Russian President Vladimir Putin hosted his Iranian and Turkish counterparts, Hassan Rouhani and Recep Tayyip Erdogan, in Sochi to discuss the resolution of the Syrian proxy war.
These peace talks were the first Russian-led negotiations on Syria since the USA announced its withdrawal from the conflict in December and underscored the commitment of all three countries to achieving a political solution in Syria.
In spite of the shared desire of all major stakeholders in Syria to end hostilities and the growing consensus around President Bashar al-Assad’s long-term staying in power, the prospects of a swift peace settlement in Syria and a rapid reconstruction of the country are remote.
This grim prognosis can be explained by lingering discord amongst regional powers over Idlib and northeastern Syria, and the unwillingness of major powers to invest in an Assad-led Syrian reconstruction process.
While the amount of Syrian territory controlled by F-UK-US/Israeli rebel forces has steadily diminished since Russia’s military intervention began in September. 2015, northern Idlib is the last-remaining bastion of Hayat Tahrir al-Sham (HTS), a former al-Qaeda affiliate.
The substantial HTS presence in Idlib has caused Russia and Iran to periodically threaten a military offensive against the Syrian city.
Turkey’s fears of a refugee crisis on its borders and anti-Assad sentiments have caused Ankara to oppose a Russian or Iranian-led military intervention in Idlib.
Although Russian Foreign Minister Sergei Lavrov continues to request Turkish diplomatic cooperation on Idlib, his deputy Sergei Vershinin claimed, during last month’s Munich Security Conference, that negotiations with terrorists were impossible and hinted at an eventual Russian-led military intervention in Idlib.
Russia’s uncompromising attitude towards Western-backed terrorist groups in Syria suggests that Vershinin’s rhetoric should be taken seriously, and that last September’s buffer zone agreement is at serious risk of unraveling.
If an offensive does take place in Idlib, countries that have thus far been unwilling to recognize Assad’s legitimacy, like Saudi Arabia and Qatar, will likely be forced to compromise their long-held opposition to Assad and accept a peace settlement that consolidates his hegemony over Syria.
Even if outstanding issues that are impeding a Syrian peace settlement, like the presence of HTS in Idlib and the YPG in northeastern Syria, are eventually resolved, the prospects of long-term stability in Syria are hampered by disagreements between international stakeholders on Syria’s reconstruction process.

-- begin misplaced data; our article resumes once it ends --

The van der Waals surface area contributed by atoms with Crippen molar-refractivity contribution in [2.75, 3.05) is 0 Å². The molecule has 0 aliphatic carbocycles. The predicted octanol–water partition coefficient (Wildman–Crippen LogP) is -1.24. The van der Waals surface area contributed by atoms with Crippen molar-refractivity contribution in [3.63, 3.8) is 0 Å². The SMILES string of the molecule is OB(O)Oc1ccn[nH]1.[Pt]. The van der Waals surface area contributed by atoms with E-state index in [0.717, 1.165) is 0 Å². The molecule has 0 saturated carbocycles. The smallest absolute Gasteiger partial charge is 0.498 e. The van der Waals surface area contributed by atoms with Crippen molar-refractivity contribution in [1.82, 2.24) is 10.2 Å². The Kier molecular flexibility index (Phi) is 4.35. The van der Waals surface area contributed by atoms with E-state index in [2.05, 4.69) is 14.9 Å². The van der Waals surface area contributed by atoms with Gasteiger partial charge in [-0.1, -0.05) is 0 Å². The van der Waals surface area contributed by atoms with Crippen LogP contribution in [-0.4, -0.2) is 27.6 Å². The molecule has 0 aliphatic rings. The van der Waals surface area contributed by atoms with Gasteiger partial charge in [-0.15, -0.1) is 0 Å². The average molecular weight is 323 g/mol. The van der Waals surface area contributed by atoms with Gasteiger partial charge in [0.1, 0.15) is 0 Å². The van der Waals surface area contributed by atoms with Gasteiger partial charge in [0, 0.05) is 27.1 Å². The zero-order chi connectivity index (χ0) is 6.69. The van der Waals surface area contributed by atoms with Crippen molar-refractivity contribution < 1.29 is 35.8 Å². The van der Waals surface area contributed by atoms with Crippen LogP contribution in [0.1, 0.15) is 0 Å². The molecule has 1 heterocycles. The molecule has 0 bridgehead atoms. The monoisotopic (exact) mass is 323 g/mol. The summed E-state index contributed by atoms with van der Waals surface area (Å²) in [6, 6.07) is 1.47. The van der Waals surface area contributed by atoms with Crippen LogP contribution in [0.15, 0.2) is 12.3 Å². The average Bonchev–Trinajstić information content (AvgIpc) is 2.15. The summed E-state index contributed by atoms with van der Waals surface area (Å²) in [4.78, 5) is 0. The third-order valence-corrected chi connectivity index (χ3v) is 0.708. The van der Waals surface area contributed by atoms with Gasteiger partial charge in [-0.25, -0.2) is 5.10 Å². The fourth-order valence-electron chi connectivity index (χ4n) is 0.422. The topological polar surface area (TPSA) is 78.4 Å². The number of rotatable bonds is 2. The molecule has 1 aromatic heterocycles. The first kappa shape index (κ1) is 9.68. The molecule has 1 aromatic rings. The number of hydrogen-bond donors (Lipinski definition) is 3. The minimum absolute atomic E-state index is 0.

On December 14 2018, Assad claimed that the reconstruction of Syria would cost $400 billion and increased refugee repatriation from Turkey, Jordan and Lebanon would raise these prohibitive costs further.
Although Assad is likely to be a fixture of Syria’s political environment for the foreseeable future, the U.S. refuses to invest in an Assad-led reconstruction process until Damascus expels Iran’s military presence from southern Syria, near Israel.
While the European Union is less concerned about Iranian influence in Syria than the U.S., concerns about retaliatory U.S. punitive measures and a consensus around the need to isolate Assad for his conduct during the Syrian proxy war will also likely prevent European assistance to Damascus’s rebuilding initiatives.
The West’s reluctance to provide economic assistance to an Assad-led Syrian government has led to increased speculation about Saudi Arabia and China’s potential to assist in the Syrian reconstruction process.
China’s potential contributions to the reconstruction of Syria have also inspired widespread speculation, as Beijing participated enthusiastically in September’s Damascus Trade Fair and Chinese policymakers have viewed Syria’s location on the Mediterranean coast as a useful asset for their Belt and Road Initiative (BRI).
As the USA, EU and Saudi Arabia appear unwilling to pay the tremendous damage caused by ISIS and US coalition air strikes, rebuilding Syria from eight years of proxy battles, Syria’s political future could be shaped by the vagaries of the Russia-Iran alliance for a long time to come.
AA / ABC Flash Point Middle East News 2019.